4. The date and quantity, including net weight in ounces and grams or by volume.
    5.  The retail store’s name and address.
    6. The cannabinoid and terpenoid profiles and potency levels, determined by the medical testing facility.
    7. The dates of final testing, harvest, and when the product was packaged.
    8. The statement “This product may be unlawful outside of the State of Nevada”
    9. The expiration date if the product is perishable.

 Medical Marijuana Warning Label



Since the 3rd of June, 2020, retail stores are required to attach a medical marijuana warning label to each of their products. Dispensaries 

must now provide information about any pesticides that may have been applied to the cannabis plants and products as well as displaying the following warnings on the labels of each product:

  • Marijuana and marijuana products must be kept out of the reach of children.
  • Marijuana and marijuana products can cause severe illness in children.
  • That allowing children to ingest marijuana or marijuana products or storing marijuana or marijuana products in a location which is accessible to children may result in an investigation by an agency which provides child welfare services or criminal prosecution for child abuse or neglect.
  • “The intoxicating effects of marijuana may be delayed by 2 hours, or more and users of marijuana products should initially ingest a small amount of the product containing no more than 10 milligrams of THC, then wait at least 2 hours before ingesting any additional amount of the product.”
  • “This product may have intoxicating effects and may be habit-forming. Smoking is hazardous to your health.”
  • “Ingesting marijuana or marijuana products with alcohol or other drugs, including prescription medication, may result in unpredictable levels of impairment, and a person should consult with a physician before doing so.”
  • “There may be health risks associated with consumption of this product.”
  • “Pregnant women should consult with a physician before ingesting marijuana or marijuana products.”
  • “Marijuana or marijuana products can impair concentration, coordination, and judgment. Do not operate a vehicle or machinery under the influence of marijuana or marijuana products.”
  • “Ingestion of any amount of marijuana or marijuana products before driving may result in a criminal prosecution for driving under the influence.”

Taken from Section 453D.832 – Retail marijuana store: Required disclosures and warnings

Nevada Cultivation Laws 

If you are wondering whether you can grow your own marijuana in Nevada, well, that depends on whether or not you live 25 miles from the nearest licensed dispensary. Those who do live outside this zone, which isn’t many, are limited to 6 plants per person, with a maximum of 12 per household. 

However, there are exceptions to this rule. Those who aren’t able to travel to the dispensary due to illness or lack of transport may be granted permission. 

Although recreational marijuana is now legal, Nevada’s courts do take cultivation very seriously, so it’s worth making sure you have the correct consent and aren’t operating outside of the law.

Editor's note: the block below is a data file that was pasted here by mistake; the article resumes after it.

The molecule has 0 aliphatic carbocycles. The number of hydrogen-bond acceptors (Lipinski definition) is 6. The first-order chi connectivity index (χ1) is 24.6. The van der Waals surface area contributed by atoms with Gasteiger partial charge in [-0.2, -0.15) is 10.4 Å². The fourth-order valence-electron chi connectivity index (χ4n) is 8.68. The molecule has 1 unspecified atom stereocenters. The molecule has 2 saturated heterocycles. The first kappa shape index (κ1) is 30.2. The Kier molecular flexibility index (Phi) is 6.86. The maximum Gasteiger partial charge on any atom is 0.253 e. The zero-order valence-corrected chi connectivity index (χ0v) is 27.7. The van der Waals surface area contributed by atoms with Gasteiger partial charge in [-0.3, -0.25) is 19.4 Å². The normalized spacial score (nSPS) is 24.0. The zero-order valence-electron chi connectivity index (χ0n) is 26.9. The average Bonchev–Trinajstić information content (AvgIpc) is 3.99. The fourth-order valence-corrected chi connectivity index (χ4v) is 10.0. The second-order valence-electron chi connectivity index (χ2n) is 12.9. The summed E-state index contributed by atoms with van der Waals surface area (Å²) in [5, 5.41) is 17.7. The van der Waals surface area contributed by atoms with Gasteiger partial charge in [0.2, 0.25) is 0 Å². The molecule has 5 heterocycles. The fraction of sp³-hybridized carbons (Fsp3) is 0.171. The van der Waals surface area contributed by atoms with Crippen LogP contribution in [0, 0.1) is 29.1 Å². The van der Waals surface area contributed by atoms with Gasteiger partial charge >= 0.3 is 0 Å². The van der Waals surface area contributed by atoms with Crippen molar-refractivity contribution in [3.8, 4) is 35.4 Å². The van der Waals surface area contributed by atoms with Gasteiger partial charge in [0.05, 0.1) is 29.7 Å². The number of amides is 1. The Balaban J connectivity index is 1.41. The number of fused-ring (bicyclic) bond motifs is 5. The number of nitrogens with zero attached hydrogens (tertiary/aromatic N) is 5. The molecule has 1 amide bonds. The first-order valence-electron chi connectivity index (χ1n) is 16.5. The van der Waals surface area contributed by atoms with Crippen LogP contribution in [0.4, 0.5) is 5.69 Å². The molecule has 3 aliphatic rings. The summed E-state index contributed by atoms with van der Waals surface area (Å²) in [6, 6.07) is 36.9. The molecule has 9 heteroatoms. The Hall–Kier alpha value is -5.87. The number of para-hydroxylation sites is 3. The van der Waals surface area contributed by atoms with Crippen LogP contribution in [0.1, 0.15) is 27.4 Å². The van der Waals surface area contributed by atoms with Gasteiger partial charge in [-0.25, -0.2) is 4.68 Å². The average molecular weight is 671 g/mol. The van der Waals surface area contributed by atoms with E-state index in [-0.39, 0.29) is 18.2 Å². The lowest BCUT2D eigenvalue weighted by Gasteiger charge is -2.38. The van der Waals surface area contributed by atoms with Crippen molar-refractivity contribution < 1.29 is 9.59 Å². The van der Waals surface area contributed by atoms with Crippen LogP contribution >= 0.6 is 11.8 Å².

nevada cannabis cultivation laws


Cannabis Purchasing and Consuming Laws


So we know that it is legal for anyone 21 years of age or older to consume marijuana in Nevada for recreational purposes. But what about those who are younger?

The Nevada marijuana laws state that it is also legal for anyone over the age of 18 with a valid medical marijuana card to purchase cannabis in Nevada. Cards from other states are also allowed to be used. Some minors have also been issued medical marijuana cards in cases where a caregiver signs the Minor Release Form to say that they will supervise. 

If you are purchasing for recreational use, then you have to visit a dispensary that is dual-licensed. This means that it can dispense marijuana for both recreational and medical purposes. 

For recreational use, people are allowed to purchase up to an ⅛ of an ounce of concentrate or one ounce of cannabis flower from the dispensaries. Purchases are tracked across the state to ensure that consumers don’t buy more than 2.5 ounces in every 14 day period.




Cannabis consumption is not allowed in public places, on federal land, or in a vehicle. It must be done privately on your own property, and any violations will result in a fine and possible jail time!

Hotels in Nevada do not currently permit the use of cannabis, and there is only one social lounge that offers people the chance to consume in a safe, social environment. Hopefully, there will be more safe spaces opening up in the near future. Until then, it is better to keep a low profile if choosing to consume marijuana in Nevada. 

On a final note, please remember that it is illegal to drive under the influence, so don’t be tempted to jump in your car after consuming any cannabis. Don’t transport the marijuana in your car unless it is in a sealed container away from the driver and any underage passengers. 

Lastly, remember not to take your marijuana across State lines. Although it may be legal in other States, the laws are different between them.